You also saw demonstrators marching against the war– who also got bloody in the streets – red fluid hemorrhaging out of real people trying to express their outrage at a system they felt was unfair. There were two sides - the Hawks – the people who were pro-war and the Doves – those that wanted peace. Their tug of war seemed impossible to reconcile.
The people who were caught in the middle – the young people who went to war and came back shattered or not at all were the ones that sacrificed the most. In the end, we lost Vietnam and frankly never should have been there. From 1961 to 1975, over 58,000 soldiers were killed. Just to put that in perspective –in the Iraq War/Afghanistan Wars from 2001 to 2014 – we’d lost over 7,000 soldiers (Stats via Wikipedia). For families that have lost a father, son, brother, cousin, sister, mother, wife – these numbers just compound the pain of losing someone you love and the only solace is that there are families out there who have felt that pain on a personal level. Sure we can say the obligatory “Thank you for the ultimate sacrifice,” but without experiencing that pain first hand it just seems hollow. How a wife or husband or a parent copes with the loss of their loved one – those things can’t be measured in a debate on whether to increase or decrease spending on a military action. Yet the people who declare war –rarely see combat first hand. Launching those first salvos can have repercussions that last decades if not centuries and the innocent always get hurt in the crossfire.
The weekend after the election – my family and I went to Sweetwater Creek State Park which includes the ruins of the New Manchester Manufacturing Company that was a cotton mill which ran during the Civil War. The ruins were both sad and exceptional in capturing a time gone by when factories were powered by rushing water. During General William T. Sherman’s siege of Atlanta, the factory was burned in July 1864 as a way to cripple and punish the South for the indolence of secession. That part seemed pretty cut and dried to me – the South had its ass handed to them because it wanted to preserve slavery. It got what it deserved. I learned that the factory at that point was being run by mostly women and children who were just trying to earn a living to keep a roof over their heads while their fathers, brothers and husbands fought out of a misguided sense of loyalty for a cause that benefitted the white aristocracy. The mill workers were poor, did not own slaves and many were actually Union sympathizers.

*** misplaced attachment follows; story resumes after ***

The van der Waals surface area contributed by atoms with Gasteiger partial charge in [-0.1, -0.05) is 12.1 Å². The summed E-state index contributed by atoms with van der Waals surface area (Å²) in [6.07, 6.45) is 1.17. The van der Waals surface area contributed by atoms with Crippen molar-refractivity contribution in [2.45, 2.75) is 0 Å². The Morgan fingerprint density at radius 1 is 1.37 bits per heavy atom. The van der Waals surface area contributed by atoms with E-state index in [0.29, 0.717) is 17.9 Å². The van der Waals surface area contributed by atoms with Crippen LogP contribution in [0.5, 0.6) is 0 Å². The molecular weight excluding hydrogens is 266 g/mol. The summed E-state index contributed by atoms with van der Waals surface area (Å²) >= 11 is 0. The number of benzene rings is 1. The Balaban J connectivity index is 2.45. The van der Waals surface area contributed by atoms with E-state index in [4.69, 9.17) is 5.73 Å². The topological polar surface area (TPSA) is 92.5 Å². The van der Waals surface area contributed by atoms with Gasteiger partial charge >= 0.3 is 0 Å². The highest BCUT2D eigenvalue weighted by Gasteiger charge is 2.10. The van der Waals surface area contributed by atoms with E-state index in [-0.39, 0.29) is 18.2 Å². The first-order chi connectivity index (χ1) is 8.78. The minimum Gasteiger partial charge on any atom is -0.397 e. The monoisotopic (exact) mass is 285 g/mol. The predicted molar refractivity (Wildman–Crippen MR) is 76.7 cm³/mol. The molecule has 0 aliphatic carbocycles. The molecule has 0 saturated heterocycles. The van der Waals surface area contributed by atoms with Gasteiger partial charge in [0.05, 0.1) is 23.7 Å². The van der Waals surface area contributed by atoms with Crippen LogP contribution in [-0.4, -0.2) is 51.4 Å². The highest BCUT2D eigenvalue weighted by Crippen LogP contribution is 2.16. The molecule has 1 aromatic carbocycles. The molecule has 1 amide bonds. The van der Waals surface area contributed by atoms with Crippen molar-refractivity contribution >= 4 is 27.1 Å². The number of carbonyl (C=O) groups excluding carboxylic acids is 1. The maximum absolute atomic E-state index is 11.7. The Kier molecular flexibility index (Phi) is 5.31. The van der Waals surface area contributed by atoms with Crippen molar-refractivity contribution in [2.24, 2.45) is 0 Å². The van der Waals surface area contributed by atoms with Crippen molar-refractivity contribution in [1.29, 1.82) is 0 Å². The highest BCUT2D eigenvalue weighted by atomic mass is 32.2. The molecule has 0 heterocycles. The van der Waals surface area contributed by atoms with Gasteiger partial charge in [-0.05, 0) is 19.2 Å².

General Sherman deemed them traitors because the cloth was going to the Confederacy and had the factory burned. He told his generals to forcibly relocate the 500 women and children at both the Manchester and Roswell Mills to Indiana. These poor souls had just a few minutes to pack what they could carry, were put on carriages or made to “march” to Marietta where trains would take them to Nashville, then Louisville and finally Indiana. Unfortunately, Sherman’s sense that they would find work in the Northern cities was extremely misguided. The cities were overrun with refugees and many of the women and children died of hunger and exposure. Few of the women came back to Atlanta or found out the fates of their husbands, sons, fathers or brothers. It was a classic guilt by region – they were Southerners and they brought on their own destruction. Never mind that they did not own slaves and once they were sent up North, there were not enough resources to help them in the “refugee camps.” Their peril was fueled by Sherman’s “March to the Sea” in which he burned and pillaged along the way from Atlanta to Savannah.
It’s easy to demonize people based on where they live because that makes having to face the more complicated issue of why they feel the way they do more daunting. Dismiss them all as imbeciles, terrorists or racists and you save yourself the time of looking at a complicated issue that is multi-faceted. That in spite of where they live whether it’s the American South or the Middle East– they might actually have a completely different point of view than what is the assumed outlook for that region – i.e. – maybe they are not racists or terrorists.
Politics like war is never that completely cut and dried. It would be too easy to cast one side as the ultimate villain and one side as the ultimate hero – there are shades of gray on both sides (Christian Grey not withstanding). This is where we are now with politics in America. Eight years ago, we inaugurated at new president – a black man who was young, had a beautiful wife and two amazing little girls. It seemed like anything was possible and that this man with the kind smile would pull us out of a very bad recession and give people universal healthcare. His predecessor had served eight years, but the first four were contested with hanging chads, an appeal to the Supreme Court who declared him the winner of the delegates of Florida after weeks of uncertainty. There was a peaceful transfer of power even if for many like me – it did not turn out in our favor. He was re-elected with a more decisive margin in 2004. But for eight years, the disappointment of the year 2000 still stung. Then 2008 brought not only a Democrat but a black man as President and it seemed that American had finally arrived as the land of opportunity and anything was possible. The dream of Martin Luther King, Jr. had finally come true.